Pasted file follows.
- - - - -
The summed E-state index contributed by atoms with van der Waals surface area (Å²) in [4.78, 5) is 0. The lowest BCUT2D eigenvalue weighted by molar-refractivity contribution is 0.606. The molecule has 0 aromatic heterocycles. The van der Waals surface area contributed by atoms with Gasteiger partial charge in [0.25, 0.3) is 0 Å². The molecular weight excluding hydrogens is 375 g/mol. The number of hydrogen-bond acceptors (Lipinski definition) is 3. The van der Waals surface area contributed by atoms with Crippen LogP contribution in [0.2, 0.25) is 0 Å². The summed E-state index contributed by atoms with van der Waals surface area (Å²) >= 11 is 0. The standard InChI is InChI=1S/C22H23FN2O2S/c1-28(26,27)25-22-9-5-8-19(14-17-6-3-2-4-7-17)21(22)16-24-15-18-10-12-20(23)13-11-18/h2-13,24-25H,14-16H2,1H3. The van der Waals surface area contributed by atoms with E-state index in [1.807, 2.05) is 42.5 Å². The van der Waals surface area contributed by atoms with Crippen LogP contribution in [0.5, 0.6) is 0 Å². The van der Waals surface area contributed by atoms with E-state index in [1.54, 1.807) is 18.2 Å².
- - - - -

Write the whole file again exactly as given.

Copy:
The summed E-state index contributed by atoms with van der Waals surface area (Å²) in [4.78, 5) is 0. The lowest BCUT2D eigenvalue weighted by molar-refractivity contribution is 0.606. The molecule has 0 aromatic heterocycles. The van der Waals surface area contributed by atoms with Gasteiger partial charge in [0.25, 0.3) is 0 Å². The molecular weight excluding hydrogens is 375 g/mol. The number of hydrogen-bond acceptors (Lipinski definition) is 3. The van der Waals surface area contributed by atoms with Crippen LogP contribution in [0.2, 0.25) is 0 Å². The summed E-state index contributed by atoms with van der Waals surface area (Å²) >= 11 is 0. The standard InChI is InChI=1S/C22H23FN2O2S/c1-28(26,27)25-22-9-5-8-19(14-17-6-3-2-4-7-17)21(22)16-24-15-18-10-12-20(23)13-11-18/h2-13,24-25H,14-16H2,1H3. The van der Waals surface area contributed by atoms with E-state index in [1.807, 2.05) is 42.5 Å². The van der Waals surface area contributed by atoms with Crippen LogP contribution in [0.5, 0.6) is 0 Å². The van der Waals surface area contributed by atoms with E-state index in [1.54, 1.807) is 18.2 Å².